Never argue with a naked lady? Lady Godiva may be recalled by the appellant’s name, but punishment for a perceived transgression was a serious issue in Wednesday’s decision, Naked Lady Ranch, Inc. v. Wycoki, Case No. 4D18-2868 (Fla. 4th DCA November 20, 2019), which addressed suspension and termination of voluntary association ownership.
Wycoki voluntarily joined the Naked Lady Ranch, Inc. (“NLRI”), a not-for-profit corporation providing roads and aircraft runways in an aviation community of fifty residences on parcels of no less than five acres. NLRI membership requires ownership of land within the community. Wycoki’s membership application stated that membership could be suspended for “actions [that] violate the trust of acceptable airport operations” and further, that “commercial operations are not permitted.” The NLRIs “governing documents” did not have written disciplinary procedures.
Wycoki paid a private pilot to fly Wycoki’s airplane out of NLRI’s airport early in the morning once or twice a week transporting Wycoki and coworkers. The coworkers were paid for the time flying.
After NLRI provided Wycoki a notice of intent to suspend Wycoki, the suspension meeting was attended by Wycoki’s counsel, and included opening statements, evidence and cross examination. After Wycoki’s membership was suspended for conducting commercial activities he was provided an additional notice permitting additional evidence, and provided a warning that continued violations would result in termination of membership. Wycoki continued the flights resulting in a board of director’s meeting terminating his membership. Wycoki still continued to fly out of NLRI’s facilities after termination of his membership.
NLRI filed suit for declaratory and injunctive relief, and for nuisance. After a bench trial, final judgment was entered for Wycoki because the governing documents did not contain a suspension or termination procedure, and there were insufficient proofs of a nuisance or commercial operations.
The appellate court reaffirmed the “rule of judicial deference” in which courts ordinarily will not intervene in the internal affairs of voluntary organizations. This includes discipline imposed by voluntary clubs even when the clubs are “tied to homeownership.”
Pursuant to this rule of judicial deference, the issues before the trial court should have been narrowly limited to:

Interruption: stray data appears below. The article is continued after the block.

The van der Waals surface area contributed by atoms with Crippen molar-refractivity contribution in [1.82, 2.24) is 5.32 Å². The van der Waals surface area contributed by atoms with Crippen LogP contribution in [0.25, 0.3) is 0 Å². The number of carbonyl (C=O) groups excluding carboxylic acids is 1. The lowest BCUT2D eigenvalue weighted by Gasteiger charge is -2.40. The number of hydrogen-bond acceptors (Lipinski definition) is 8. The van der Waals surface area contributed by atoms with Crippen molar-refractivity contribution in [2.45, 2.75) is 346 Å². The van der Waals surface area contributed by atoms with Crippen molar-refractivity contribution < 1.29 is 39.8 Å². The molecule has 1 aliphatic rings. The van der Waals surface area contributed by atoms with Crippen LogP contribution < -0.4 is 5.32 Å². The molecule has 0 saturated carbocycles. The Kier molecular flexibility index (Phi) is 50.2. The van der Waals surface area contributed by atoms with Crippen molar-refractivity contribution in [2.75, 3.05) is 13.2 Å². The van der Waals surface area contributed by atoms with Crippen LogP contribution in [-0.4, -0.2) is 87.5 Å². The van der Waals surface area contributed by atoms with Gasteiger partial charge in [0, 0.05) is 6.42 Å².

(1) whether the Board complied with its own governing documents; and
(2) whether the defendant was suspended and terminated pursuant to a procedure that was fair and reasonable and carried out in good faith. See § 617.0607(1), Fla. Stat. (2015).
In this regard the NLRI’s By-Laws provided a broad grant of corporate powers. The Corporation Not For Profit Act in turn provides that the NLRI could suspend or terminate a membership with a:
procedure that is fair and reasonable and carried out in good faith. See § 617.0607(1), Fla. Stat. (2015); § 617.0601(7), Fla. Stat. (2015)
Wycoki’s assertion that he satisfied the conditions of membership was contrary to Wycoki’s membership application. Concerning the suspension and termination procedures, the requirements of § 617.0607(1) Fla. Stat. do not require notice or hearing. Thus, as a matter of law NLRI’s procedure was fair and reasonable and carried out in good faith.
The trial court’s judgment was reversed, the matter remanded for entry of judgment in favor of NLRI.
This decision will be important to voluntary associations, especially non-mandatory clubs and those association that have ancillary purposes, such as in this case, airport facilities, when not a Chapter 720 “statutory” association. It appears from the decision that NLRI owned or had the rights for the airport facilities. Interestingly, the decision refers to a stipulation that the “declaration” does not run with the land as a covenant. Differentiating this from a statutory homeowners’ association, there is no mention of mandatory membership nor of assessments that are enforced by a lien.
Procedurally, there are two significant and related holdings. First, is the determination that the suspension/termination procedure, not written in an agreement, was sufficient as a matter of law. In this situation there was notice, argument by counsel, witnesses including cross examination.
Second, normally, determinations of “good faith” are matters of fact for which a trial is required because good faith involves an evaluation of intent. In this instance the court held that “good faith” was determined as a matter of law which may allow a dispute to be resolved by summary judgment, not requiring a trial. Nevertheless, in suspension/termination proceedings the demeanor and approach of the board or committee will likely still be important.
Michael J. Gelfand
Real Property, Probate and Trust Law Section of The Florida Bar
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Note: This article is not legal advice. Statements and comments made are not those of The Florida Bar or the RPPTL Section
© 2019 Michael J. Gelfand
Michael J. Gelfand
Florida Bar Board Certified Real Estate Attorney
Florida Supreme Court Certified Mediator:
Civil Circuit Court & Civil County Court
Fellow, American College of Real Estate Attorneys